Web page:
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What makes you African?

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THIS week I had written on a number of matters pertaining to our arts and culture.

At the last minute I found a piece that resonated with me to the extent that I decided to just put it out as I read it.

It was written by firebrand pan-Africanist poet and activist Ntsiki Mazwai of South Africa. She happens to be the sister of another firebrand artiste and singer Thandiswa “Red” Mazwai of Bongo Maffin fame.

What exactly is it that makes you African now that you have denounced everything African?

“So let me get this right . . . you wear white people’s hair; you bleach your skin; you wear suits; take your kids to white schools; you don’t know your languages, customs and traditions; you swopped izangoma for Christianity; you prefer white neighbourhoods and look down on places where there are many blacks; you laugh at blacks who don’t know English and call them backwards; you even replaced your pan-African anthem with one they killed you with; you don’t know your own history, but know Europe’s history; You hail everything which is not African and then you have the nerve to say ‘it does not make me unAfrican?

(Excerpt from an open letter by South African poet and activist Ntsiki Mazwai published in the Sowetan recently).

Tsiki-Mazwai
Tsiki-Mazwai

How can you be African when you are just a European clone and Western ambassador?

You confuse me when you are in denial of the over 500 years of brainwash we have endured. My logic tells me that if I am told for 500 years that I’m ugly . . . it’s either I’m going to believe it or I am going to spend the next 500 years emphasising my beauty so that I balance my own feelings about myself.

When the bath water is too hot, you add cold water. You don’t endure the hot water, you alter the temperature.

When do we get to alter the way white people made us feel about ourselves? When do we unlearn the bulls**t?

My problem is when a whole nation says one thing, but acts in another way. You say you are African yet you follow and grovel at the west. You spend all your money just to be like them.

How does that make any sense?

Let’s look at the Indians and the Chinese . . . they have not lost their sense of identity despite suffering similar oppression (but absolutely not the same).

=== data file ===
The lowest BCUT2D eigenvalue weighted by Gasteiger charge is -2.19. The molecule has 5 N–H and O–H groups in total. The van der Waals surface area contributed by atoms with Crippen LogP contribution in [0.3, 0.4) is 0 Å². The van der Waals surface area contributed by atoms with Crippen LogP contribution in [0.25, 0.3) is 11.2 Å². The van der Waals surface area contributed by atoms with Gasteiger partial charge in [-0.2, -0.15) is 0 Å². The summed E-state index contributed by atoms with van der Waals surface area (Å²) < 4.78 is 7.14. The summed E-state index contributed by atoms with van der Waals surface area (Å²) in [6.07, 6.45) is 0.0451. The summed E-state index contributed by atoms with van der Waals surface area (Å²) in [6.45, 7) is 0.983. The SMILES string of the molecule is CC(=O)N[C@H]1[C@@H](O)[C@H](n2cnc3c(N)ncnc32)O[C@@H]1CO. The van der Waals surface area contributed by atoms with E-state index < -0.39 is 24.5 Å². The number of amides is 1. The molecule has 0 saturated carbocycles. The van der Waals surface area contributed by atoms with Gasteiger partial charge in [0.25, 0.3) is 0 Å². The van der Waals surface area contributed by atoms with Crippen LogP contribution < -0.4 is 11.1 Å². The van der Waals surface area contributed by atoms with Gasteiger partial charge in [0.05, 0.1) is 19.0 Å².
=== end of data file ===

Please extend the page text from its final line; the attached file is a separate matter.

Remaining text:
Not only that, but the Chinese have gone on to become a world superpower and they are not imitating the West.

If anything, their strength and power comes from holding onto their identity. While we are promoting a 30% pass standard in a Western educational system- the Chinese learn about themselves and are running the world in Mandarin!

Thina siyakopa and siyafeyila  . . . nice!

The Western culture is represented and has monopolised our generation . . . is that OK with you? Ufuna ukuba ngumlungu omnyama?

Personally, that is not my aspiration. I come from a rich culture and I think Ubuntu is the most beautiful way of life in the world.

I don’t want to give birth to children that will not know their mother tongue and stories of Queen Anna Nzinga and Nandi Langeni.

I want my children to have access to other African countries for there is more to Africa than South Africa.

I want to raise black children that take pride in what they look like. I want my kids to have role models and celebrities who are not wearing other people’s hair.

The biggest injustice we have done to the little black girl is to make her believe she needs to look white to be beautiful.

I want to see black people own their own businesses and not always be the consumer.

I want to see black people claim themselves and own up to being African.

The truth is, if you are ashamed of what you are and what you look like . . . you’ll never be at the top of the food chain. it means you need to be led.

So black people . .  . who are you?

You are so busy behaving white; do you even remember who you are?

End of letter
Not predictably, many readers are not happy with the letter from our African sister Nontsikelelo (which means the mother of blessings).

Born in 1980 to journalist parents who were politically active as part of one of the liberation movements, the Pan-Africanist Congress.

She would have drunk from the cup of Biko ie black consciousness.  Mazwai is a firebrand artist who may have stirred a hornet’s nest.

Her message harks back to the sixties civil rights and liberation era zeitgeist: Say it loud, I am black and I am proud. The late Godfather of Soul even sang a song of the same title. Netsuke’s words resonate today.

Parting Shot
Mazwai’s works can be found on these following links:

My album: MaMiya — https://itunes.apple.com/au/artist/ntsiki-mazwai-aka-mamiya/id266608811

My book: “Wena” — http://www.amazon.com/Wena-Ntsiki-Mazwai/dp/0981 439 810

My website & beadwork: http://www.ntsikimazwai.co.za

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